Which is not correct, IMO. This scenario would be trivial to accomplish in Drupal without resorting to hacking, forking or coding at all, in fact (CCK + Views). It would also qualify as “fairly standard” bit of functionality, which is what you say Drupal does well: “It’s flexible enough, fairly scalable and easy to customize.” So, your addendum contradicts your example. So do the sites of the companies to which you refer – they are building plenty of sites with “pretty specific functionality.”

    You seem to put all forms of customization into the “hack” and/or “fork” category. It’s not quite so binary, I think. The documented API allows developers to tap into core features, which can generally be put together in ways that create new and interesting functionalities. The API is patched and updated, and these benefits flow into the new features that you’ve built (module system).

    Finally, the exploration, in general, of “framework” vs “my own ground-up code” is not really adequate. Maybe you built your code to be optimized, maybe you didn’t. Maybe you need to write it all over b/c you painted yourself into a corner without a large community through which to vet your idiosyncratic code.

  3. “… are looking for something fairly standard, Drupal IS a good choice”.

    That would be me, the only uniqueness I’m looking for is in the appearance and content of some sites I’ve set my mind on developing.

    Does Drupal handle traffic spikes well, can I cashe it so the server load will be same or similar to loading static pages?

    How hard/easy is it to customize Drupal sites look, compared to other sites that use cms?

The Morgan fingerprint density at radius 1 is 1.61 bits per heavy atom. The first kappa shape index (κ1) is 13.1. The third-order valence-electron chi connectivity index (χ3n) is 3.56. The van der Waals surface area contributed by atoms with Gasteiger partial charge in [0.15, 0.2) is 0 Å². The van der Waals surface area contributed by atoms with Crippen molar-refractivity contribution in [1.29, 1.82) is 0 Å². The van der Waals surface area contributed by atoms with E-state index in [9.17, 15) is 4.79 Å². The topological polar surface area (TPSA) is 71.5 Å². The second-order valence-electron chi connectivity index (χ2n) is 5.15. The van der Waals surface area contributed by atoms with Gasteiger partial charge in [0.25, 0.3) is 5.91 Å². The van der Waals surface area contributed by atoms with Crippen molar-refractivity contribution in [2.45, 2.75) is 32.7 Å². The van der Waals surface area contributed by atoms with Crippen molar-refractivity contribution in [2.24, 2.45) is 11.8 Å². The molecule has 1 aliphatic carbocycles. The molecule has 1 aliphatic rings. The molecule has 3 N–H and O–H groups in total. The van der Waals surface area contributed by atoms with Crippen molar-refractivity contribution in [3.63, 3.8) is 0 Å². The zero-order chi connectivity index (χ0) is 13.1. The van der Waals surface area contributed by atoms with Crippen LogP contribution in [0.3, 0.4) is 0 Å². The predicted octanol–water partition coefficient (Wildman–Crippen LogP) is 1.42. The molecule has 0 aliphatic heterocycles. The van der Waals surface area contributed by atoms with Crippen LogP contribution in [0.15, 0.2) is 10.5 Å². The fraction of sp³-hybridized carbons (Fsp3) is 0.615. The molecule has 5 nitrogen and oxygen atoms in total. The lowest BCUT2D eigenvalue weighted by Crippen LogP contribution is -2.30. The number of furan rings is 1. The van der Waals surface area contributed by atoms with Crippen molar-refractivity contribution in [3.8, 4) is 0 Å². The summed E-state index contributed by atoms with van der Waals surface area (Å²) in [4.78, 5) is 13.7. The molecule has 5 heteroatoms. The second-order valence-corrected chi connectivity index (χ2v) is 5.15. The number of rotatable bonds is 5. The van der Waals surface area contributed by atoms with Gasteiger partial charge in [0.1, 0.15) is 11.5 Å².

4. “I can hack Drupal to do this, but now I’ve forked Drupal and my upgrade path.”

    You are right, either:
    – Don’t hack Drupal.
    – Ask to add that specific functionality.
    – Accept the limitations of applications like Drupal.

    If your website is really that customised, then not any CMS will work for you.

    Nice article though, you got me interested!

  5. Nice article. I have tried Drupal a few times in the past and they have never really worked out for me. I just don’t like it. My first website, I made it from scratch. I made the pictures in Photoshop and coded it in HTML. But from a long time of those custom templates, I found out about WordPress and it helps me out a lot more than anything I could of imagined! I love it and I will never switch. :P

  6. The first rule of Drupal that you must obey if you want to live in Drupal Nirvana is — ‘”Don’t hack core” — You may think that it is impossible not to hack core. I once thought this way too. Then I learned how to use Drupal. There is a plethora of documentation and other information at Drupal.org that will help in your development efforts.

    You mentioned that you had to hack core to display your nodes in different orders… you can use http://drupal.org/project/views for that.

    The beauty of Drupal is that most of the stuff that you want has already been developed and you can just drop it onto your server and go. Drupal’s modular architecture encourages a fairly high degree of standardization among contributed modules.

    At any rate the essence of what I wanted to say is this: If you find yourself hacking core, then you probably don’t know what you are doing… My brother and I have not touched core for any projects using Drupal later than 4.7 (At that time we did not know what we were doing either)…

    I really think that anyone wanting to just explore a free and fairly easy to use CMS should look into Drupal.

    Drupal’s power and flexibility are not for the casual web publisher. These people will be comfortable with the ease that WordPress, Blogger, Movable Type, etc. have to offer. A person wanting a blog would only be interested in using Drupal if they would also like to say: sell subscriptions, build their own content types, define their own blocks, regions, menus, and so on. Drupal gives you the ability to do pretty much whatever you want.

    Regards, Derek